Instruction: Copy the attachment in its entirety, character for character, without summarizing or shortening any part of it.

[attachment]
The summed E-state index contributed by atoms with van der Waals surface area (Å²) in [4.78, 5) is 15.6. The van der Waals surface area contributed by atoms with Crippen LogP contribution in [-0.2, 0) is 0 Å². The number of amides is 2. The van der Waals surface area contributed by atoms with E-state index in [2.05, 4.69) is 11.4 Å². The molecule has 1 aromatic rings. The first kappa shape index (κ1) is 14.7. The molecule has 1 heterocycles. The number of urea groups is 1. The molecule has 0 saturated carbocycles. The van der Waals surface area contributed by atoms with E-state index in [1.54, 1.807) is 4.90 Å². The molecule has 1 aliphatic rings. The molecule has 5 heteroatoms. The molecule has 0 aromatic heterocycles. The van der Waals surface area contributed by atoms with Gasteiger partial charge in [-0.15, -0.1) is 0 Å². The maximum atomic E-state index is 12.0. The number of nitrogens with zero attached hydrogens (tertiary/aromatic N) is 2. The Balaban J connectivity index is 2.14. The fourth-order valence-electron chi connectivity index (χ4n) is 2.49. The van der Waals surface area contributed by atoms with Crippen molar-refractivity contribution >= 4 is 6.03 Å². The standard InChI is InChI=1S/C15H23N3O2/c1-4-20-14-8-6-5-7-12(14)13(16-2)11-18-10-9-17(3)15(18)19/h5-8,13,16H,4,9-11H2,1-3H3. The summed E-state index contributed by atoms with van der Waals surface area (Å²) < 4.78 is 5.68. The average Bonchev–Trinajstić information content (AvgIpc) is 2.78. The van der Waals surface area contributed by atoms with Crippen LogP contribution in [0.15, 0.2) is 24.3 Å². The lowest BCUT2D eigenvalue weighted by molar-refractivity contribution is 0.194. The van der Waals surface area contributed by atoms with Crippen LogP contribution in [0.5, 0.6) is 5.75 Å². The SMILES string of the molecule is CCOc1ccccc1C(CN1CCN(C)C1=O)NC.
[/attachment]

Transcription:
The summed E-state index contributed by atoms with van der Waals surface area (Å²) in [4.78, 5) is 15.6. The van der Waals surface area contributed by atoms with Crippen LogP contribution in [-0.2, 0) is 0 Å². The number of amides is 2. The van der Waals surface area contributed by atoms with E-state index in [2.05, 4.69) is 11.4 Å². The molecule has 1 aromatic rings. The first kappa shape index (κ1) is 14.7. The molecule has 1 heterocycles. The number of urea groups is 1. The molecule has 0 saturated carbocycles. The van der Waals surface area contributed by atoms with E-state index in [1.54, 1.807) is 4.90 Å². The molecule has 1 aliphatic rings. The molecule has 5 heteroatoms. The molecule has 0 aromatic heterocycles. The van der Waals surface area contributed by atoms with Gasteiger partial charge in [-0.15, -0.1) is 0 Å². The maximum atomic E-state index is 12.0. The number of nitrogens with zero attached hydrogens (tertiary/aromatic N) is 2. The Balaban J connectivity index is 2.14. The fourth-order valence-electron chi connectivity index (χ4n) is 2.49. The van der Waals surface area contributed by atoms with Crippen molar-refractivity contribution >= 4 is 6.03 Å². The standard InChI is InChI=1S/C15H23N3O2/c1-4-20-14-8-6-5-7-12(14)13(16-2)11-18-10-9-17(3)15(18)19/h5-8,13,16H,4,9-11H2,1-3H3. The summed E-state index contributed by atoms with van der Waals surface area (Å²) < 4.78 is 5.68. The average Bonchev–Trinajstić information content (AvgIpc) is 2.78. The van der Waals surface area contributed by atoms with Crippen LogP contribution in [0.15, 0.2) is 24.3 Å². The lowest BCUT2D eigenvalue weighted by molar-refractivity contribution is 0.194. The van der Waals surface area contributed by atoms with Crippen LogP contribution in [0.5, 0.6) is 5.75 Å². The SMILES string of the molecule is CCOc1ccccc1C(CN1CCN(C)C1=O)NC.